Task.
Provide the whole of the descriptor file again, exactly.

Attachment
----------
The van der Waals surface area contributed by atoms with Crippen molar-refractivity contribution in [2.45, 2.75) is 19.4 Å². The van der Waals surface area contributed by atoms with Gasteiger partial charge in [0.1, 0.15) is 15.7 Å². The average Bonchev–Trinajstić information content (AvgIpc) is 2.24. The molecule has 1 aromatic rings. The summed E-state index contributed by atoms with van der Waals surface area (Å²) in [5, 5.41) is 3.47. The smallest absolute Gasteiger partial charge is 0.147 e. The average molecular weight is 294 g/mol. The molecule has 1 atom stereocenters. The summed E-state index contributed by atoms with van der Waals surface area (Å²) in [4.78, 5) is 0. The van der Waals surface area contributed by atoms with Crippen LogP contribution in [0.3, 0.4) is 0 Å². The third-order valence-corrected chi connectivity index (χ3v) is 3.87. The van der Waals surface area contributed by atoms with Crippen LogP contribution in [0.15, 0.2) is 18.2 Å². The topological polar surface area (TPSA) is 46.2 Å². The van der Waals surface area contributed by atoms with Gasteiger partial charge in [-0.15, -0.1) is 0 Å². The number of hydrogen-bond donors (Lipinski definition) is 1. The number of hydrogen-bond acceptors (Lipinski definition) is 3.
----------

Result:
The van der Waals surface area contributed by atoms with Crippen molar-refractivity contribution in [2.45, 2.75) is 19.4 Å². The van der Waals surface area contributed by atoms with Gasteiger partial charge in [0.1, 0.15) is 15.7 Å². The average Bonchev–Trinajstić information content (AvgIpc) is 2.24. The molecule has 1 aromatic rings. The summed E-state index contributed by atoms with van der Waals surface area (Å²) in [5, 5.41) is 3.47. The smallest absolute Gasteiger partial charge is 0.147 e. The average molecular weight is 294 g/mol. The molecule has 1 atom stereocenters. The summed E-state index contributed by atoms with van der Waals surface area (Å²) in [4.78, 5) is 0. The van der Waals surface area contributed by atoms with Crippen LogP contribution in [0.3, 0.4) is 0 Å². The third-order valence-corrected chi connectivity index (χ3v) is 3.87. The van der Waals surface area contributed by atoms with Crippen LogP contribution in [0.15, 0.2) is 18.2 Å². The topological polar surface area (TPSA) is 46.2 Å². The van der Waals surface area contributed by atoms with Gasteiger partial charge in [-0.15, -0.1) is 0 Å². The number of hydrogen-bond donors (Lipinski definition) is 1. The number of hydrogen-bond acceptors (Lipinski definition) is 3.